Court halts vaccine mandate in two cases involving Kentucky
Similar cases, orders pending in other jurisdictions
FRANKFORT, Ky. (WTVQ) – A federal district court granted a request Tuesday to halt the the Biden Administration’s vaccine mandate for federal contractors until the case can be fully litigated in court.
The preliminary injunction, issued in the U.S. District Court for the Eastern District of Kentucky, stops the mandate from taking effect in Kentucky, Tennessee, and Ohio.
It is one of several pending in federal courts in different jurisdictions challenging various mandates.
For instance, a Louisiana U.S. district judge blocked a federal COVID-19 vaccine mandate for health care workers Tuesday, issuing a nationwide injunction in another setback to President Joe Biden’s effort to require wide segments of the population to be vaccinated.
Louisiana Western District U.S. Judge Terry Doughty’s decision follows an identical ruling Monday from Missouri U.S. District Judge Matthew Schelp, but Schelp’s decision only covered 10 states.
Doughty ruled on the lawsuit led by Republican Louisiana Attorney General Jeff Landry and joined by Kentucky and 12 other states, but Doughty added a nationwide injunction in his ruling.
In his decision, Doughty wrote the Biden Administration doesn’t have the authority to bypass Congress in issuing such a mandate.
The emergency regulation issued Nov. 4 by the Centers for Medicare and Medicaid Services would have required staff at providers that participate in the programs to receive at least one dose of a COVID-19 vaccine by Dec. 6 and be fully vaccinated by Jan. 4, 2022.
Earlier this month the 5th U.S. Circuit Court of Appeals in New Orleans blocked a broader Biden administration mandate that businesses with more than 100 workers require employees to be vaccinated by Jan. 4 or wear masks and be tested weekly. Landry was also the lead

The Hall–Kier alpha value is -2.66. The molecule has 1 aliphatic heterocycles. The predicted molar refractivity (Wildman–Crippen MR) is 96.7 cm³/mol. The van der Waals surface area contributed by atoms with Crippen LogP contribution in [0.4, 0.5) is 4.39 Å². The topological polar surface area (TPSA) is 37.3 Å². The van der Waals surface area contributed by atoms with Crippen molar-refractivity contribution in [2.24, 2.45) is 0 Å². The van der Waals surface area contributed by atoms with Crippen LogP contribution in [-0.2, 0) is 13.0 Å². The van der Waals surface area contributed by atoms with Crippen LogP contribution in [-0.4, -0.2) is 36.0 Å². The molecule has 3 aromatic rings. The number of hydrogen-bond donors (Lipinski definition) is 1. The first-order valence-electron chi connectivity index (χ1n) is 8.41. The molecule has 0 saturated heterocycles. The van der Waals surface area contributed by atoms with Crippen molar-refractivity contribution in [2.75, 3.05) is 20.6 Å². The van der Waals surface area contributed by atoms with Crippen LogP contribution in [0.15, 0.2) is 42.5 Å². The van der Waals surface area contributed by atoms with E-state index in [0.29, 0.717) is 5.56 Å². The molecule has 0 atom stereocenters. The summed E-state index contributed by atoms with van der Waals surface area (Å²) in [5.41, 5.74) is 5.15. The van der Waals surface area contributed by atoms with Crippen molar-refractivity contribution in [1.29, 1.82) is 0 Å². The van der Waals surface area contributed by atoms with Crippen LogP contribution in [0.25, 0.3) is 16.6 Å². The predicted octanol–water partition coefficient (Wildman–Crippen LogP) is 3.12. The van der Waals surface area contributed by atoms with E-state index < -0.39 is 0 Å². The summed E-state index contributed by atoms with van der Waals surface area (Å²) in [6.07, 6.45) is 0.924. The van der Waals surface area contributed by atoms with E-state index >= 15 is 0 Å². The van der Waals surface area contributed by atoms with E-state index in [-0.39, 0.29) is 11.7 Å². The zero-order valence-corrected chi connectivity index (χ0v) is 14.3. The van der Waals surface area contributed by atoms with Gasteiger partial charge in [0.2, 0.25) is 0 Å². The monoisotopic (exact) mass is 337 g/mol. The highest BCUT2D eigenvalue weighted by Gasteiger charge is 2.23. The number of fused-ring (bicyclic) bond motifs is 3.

All the cases could ultimately be bundled into one case to eventually reach the U.S. Supreme Court.
“Today, a federal court halted the Biden Administration’s vaccine mandate for federal contractors,” said Kentucky Attorney General Daniel Cameron. “This is a significant ruling because it gives immediate relief from the federal government’s vaccine requirement to Kentuckians who either contract with the federal government or work for a federal contractor.”
In guidance for federal contractors updated on Nov. 10, the Safer Federal Workforce Task Force clarified that covered contractor employees must be fully vaccinated no later than Jan. 18, 2022. This requirement is not affected by the block of the emergency temporary standard.
The guidance noted that people are considered fully vaccinated against COVID-19 two weeks after they have received the second dose in a two-dose series or two weeks after they have received a single-dose vaccine. In other words, federal contractor employees must have received the second doses of the Pfizer or Moderna vaccinations or the one dose of the Johnson & Johnson vaccine by Jan. 4, 2022.
Some states have sued, challenging the vaccination requirement for federal contractors.
In the meantime, covered federal contractors are left working to satisfy the vaccination requirements—testing in lieu of vaccinations isn’t an option for them.
Earlier this month, Cameron joined his counterparts from the other two states in challenging the mandate as well as two sheriffs from Ohio. The coalition argued the vaccination requirement is unconstitutional and the Biden Administration did not have the authority to issue the mandate. In the order issued Tuesday, the court agreed, stating the question presented to the court is “[c]an the president use congressionally delegated authority to manage the federal procurement of goods and services to impose vaccines on the employees of federal contractors and subcontractors? In all likelihood, the answer to that question is no.”
The Department of Labor reports federal contractors account for approximately one-fifth of the country’s entire labor force. In fiscal year 2021, the federal government awarded $9.3 billion across 32,465 contracts for work done in Kentucky.